Nawab Hamidullah Khan Bhopal

(Continued from here)

Meanwhile, the independence movement was reaching it’s peak. At Bhopal, State People’s Conference came into being in 1938. Khan Shakir Ali Khan was its founder-president and Chaturbhuj Malviya its secretary.

Certain anti-British posters were published by Praja Mandal urging the Nawab of Bhopal to join the “Quit India” movement, resulting in the arrest of Shakir Ali Khan, Govind Prasad, Brindavan and others. In 1944, Nawab Hamidullah Khan was elected for a three-year term as Chancellor of the Chamber of Princes for the second time, having been elected Chancellor between 1932-35, In the beginning, the princes seemed to favor the idea of a union or confederation of all princely states to be called Rajasthan. An overwhelming majority of the princes were Hindu, who were eventually convinced that their Muslim chancellor was selling them out to Pakistan. With support from Mountbatten, the new viceroy, Rajasthan was scuttled before it was floated while His Highness the Nawab of Bhopal threatened to resign! From the period of 1935 till 1937, Hamidullah Khan was the president of Board For Control Of Cricket In India (BCCI). By the year 1947, Jinnah had announced his retirement from politics (June 1947), after making Pakistan a reality for the Indian Muslim League. Nawab Hamidullah Khan was the Muslim League’s favored candidate as the premier of Pakistan. Meanwhile Hamidullah Khan was under heavy pressure from the Indian government to sign an accession agreement.

The reason for Bhopal being allowed to delay signing an accession agreement were, first, that as Chancellor of the Chamber of Princess, Nawab Hamidullah had assumed a high profile standing on the internal political scene in India. Hamidullah Khan was a close friend of both Mohammad Ali Jinnah as well as Jawaharlal Nehru. Hamidullah Khan, feeling cornered in India and looking forward to a bright future in Pakistan, planned to abdicate in favor of Abida Sultan, the heir apparent and leave for Karachi. He was prevented from doing so by the family dispute that he could not resolve, although he tried his best. Jinnah was eventually forced to come back from his retirement when Nawab of Bhopal was unavailable and fear was that Mountbatten would push his own governor generalship. The desparation of Nawab Hamidullah in these last days is apparent in the following passage from Abida Sultan’s autobiography “Memoirs of a rebel princess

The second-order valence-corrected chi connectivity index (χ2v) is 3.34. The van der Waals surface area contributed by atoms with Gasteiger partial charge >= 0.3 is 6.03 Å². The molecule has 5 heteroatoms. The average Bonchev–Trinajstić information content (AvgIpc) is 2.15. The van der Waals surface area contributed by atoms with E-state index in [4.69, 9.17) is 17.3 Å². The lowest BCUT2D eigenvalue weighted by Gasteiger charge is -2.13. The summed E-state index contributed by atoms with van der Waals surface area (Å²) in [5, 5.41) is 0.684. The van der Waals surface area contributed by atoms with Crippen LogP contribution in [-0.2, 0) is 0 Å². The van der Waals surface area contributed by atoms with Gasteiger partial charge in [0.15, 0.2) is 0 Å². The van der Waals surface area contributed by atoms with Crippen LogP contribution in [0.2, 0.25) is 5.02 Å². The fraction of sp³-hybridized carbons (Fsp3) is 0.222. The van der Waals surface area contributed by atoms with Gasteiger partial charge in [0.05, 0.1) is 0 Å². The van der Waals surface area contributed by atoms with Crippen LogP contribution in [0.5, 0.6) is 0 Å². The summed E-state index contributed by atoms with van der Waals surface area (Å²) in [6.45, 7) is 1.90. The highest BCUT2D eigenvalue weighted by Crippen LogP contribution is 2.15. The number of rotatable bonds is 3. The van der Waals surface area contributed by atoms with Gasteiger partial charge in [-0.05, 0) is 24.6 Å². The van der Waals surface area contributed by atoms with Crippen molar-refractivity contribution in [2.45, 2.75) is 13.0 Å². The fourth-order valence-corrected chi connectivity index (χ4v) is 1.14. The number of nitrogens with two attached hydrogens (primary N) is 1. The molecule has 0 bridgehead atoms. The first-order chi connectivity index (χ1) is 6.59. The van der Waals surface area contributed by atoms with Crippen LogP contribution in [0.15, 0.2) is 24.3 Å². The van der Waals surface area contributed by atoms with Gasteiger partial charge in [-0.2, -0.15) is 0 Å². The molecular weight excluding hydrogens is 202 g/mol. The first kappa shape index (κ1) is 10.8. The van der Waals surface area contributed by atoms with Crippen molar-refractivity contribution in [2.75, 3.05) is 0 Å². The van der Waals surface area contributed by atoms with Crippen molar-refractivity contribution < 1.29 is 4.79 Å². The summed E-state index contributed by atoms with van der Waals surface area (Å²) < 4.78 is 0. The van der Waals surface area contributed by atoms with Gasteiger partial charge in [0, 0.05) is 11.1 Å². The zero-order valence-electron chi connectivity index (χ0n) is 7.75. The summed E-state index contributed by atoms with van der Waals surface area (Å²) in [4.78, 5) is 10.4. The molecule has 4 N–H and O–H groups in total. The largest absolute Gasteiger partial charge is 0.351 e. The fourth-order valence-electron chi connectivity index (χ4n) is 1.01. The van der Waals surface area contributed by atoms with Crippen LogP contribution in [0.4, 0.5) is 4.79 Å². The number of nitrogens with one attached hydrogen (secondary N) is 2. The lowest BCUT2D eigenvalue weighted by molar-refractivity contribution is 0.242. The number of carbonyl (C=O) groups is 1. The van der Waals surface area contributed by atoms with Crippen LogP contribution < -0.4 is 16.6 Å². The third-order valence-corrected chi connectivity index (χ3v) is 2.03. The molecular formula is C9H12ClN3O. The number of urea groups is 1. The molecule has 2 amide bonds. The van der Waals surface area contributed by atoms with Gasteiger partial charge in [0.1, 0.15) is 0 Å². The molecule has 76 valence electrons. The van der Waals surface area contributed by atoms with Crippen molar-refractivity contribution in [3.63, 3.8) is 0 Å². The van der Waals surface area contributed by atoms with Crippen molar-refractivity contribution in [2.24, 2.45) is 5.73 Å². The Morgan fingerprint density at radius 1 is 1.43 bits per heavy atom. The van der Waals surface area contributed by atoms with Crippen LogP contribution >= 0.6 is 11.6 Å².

On 13th August 1947, I was summoned to HH (His Highness)’s farmhouse at Nichey-Ka-Bagh where he exercised. On being ushered to his room, I found him sitting alone, sweating heavily. He then pulled out his revolver and pointing it straight at me, ordered me sit down. ‘I am leaving soon for Pakistan’, he said, ‘I want you to take over the affairs of the State. I shall probably be appointed Governor General. Jinnah has asked me to come over. But I want you to ensure that I receive five lakhs a year from the State. Do you accept?’ ‘Why don’t you pull the trigger,’ I replied, “I am unarmed. As for the State, it is for you to decide what you want to do with it. I shall not be a party to its merger in the Indian Union and for people to say that a woman could not prevent the handover of a state that our forbears had own through blood and sacrifice’.

It was only in 1948, under leadership Dr Shakar Dayal Sharma (later President of India) a strong agitation, unprecedented in the history of Bhopal, for the merger of the state with India commenced which continued till the state was taken over by the Government of India. In March 1949, V. P. Menon arrived in Bhopal to finalize the merger agreement. It was evident that the Congress party, forever suspicious of Hamidullah Khan’s links with Mr. Jinnah and his earlier attempt to form a third block of princely states, was repaying him by insisting that, even as a distinguished political figure, he had no role to play in Bhopal or on the political scene of Central India. According to the merger agreement, Hamidullah Khan was to receive a privy purse of Rs. Eleven (11) Lakhs annually. The die was cast; the princely state of Bhopal was banished forever to the annals of history. Bhopal was merged to the Madhya Bharat state of India on 30th April 1949.

Photograph: The Nawab of Bhopal coming to meet Mr. V. P. Menon on merger of Bhopal with India (Courtesy: RajBhavan, M.P.)

2 thoughts on “Nawab Hamidullah Khan Bhopal”

  1. @Arohan, that is common knowledge. Announcing the June 3rd Plan to the Muslim League Working Committee and after its subsequent passage… Jinnah had said:
    “I have done my job. You have your Pakistan. You may do with it as you please. When wars are won, field marhsalls retire and civilian authority must take over.” However, it was not untill Mid-July that Muslim League nominated Jinnah (note the month delay after June 3rd), as Hamidullah Khan – the Muslim League’s favored candidate – was embroiled in familial struggle with his daughter and heir apparent Abida Sultan. Hence Jinnah – already ailing and over worked- was once again asked to bail the Muslim Leaguers out. This ofcourse earned Pakistan the wrath of Dina Wadia for ever and she has mentioned how her father’s life was squeezed out him by the Pakistanis.

    As for aspertions on Congress – that is secular Congress for you. During creation of Pakistan they used to be what BJP is today. It was only during Congress (Indira) that they became “SECULAR”. Nehru was not secular – he just could not take decisions!

  2. i guess you have taken to heresay of Bhopal royal family. There is no historical record which suggests that bhopal nawab was offered governorship of pakistan. Secondly maharaja of indore and gwalior also had no role to paly in state politics so this aspersion on Congress is wrong.

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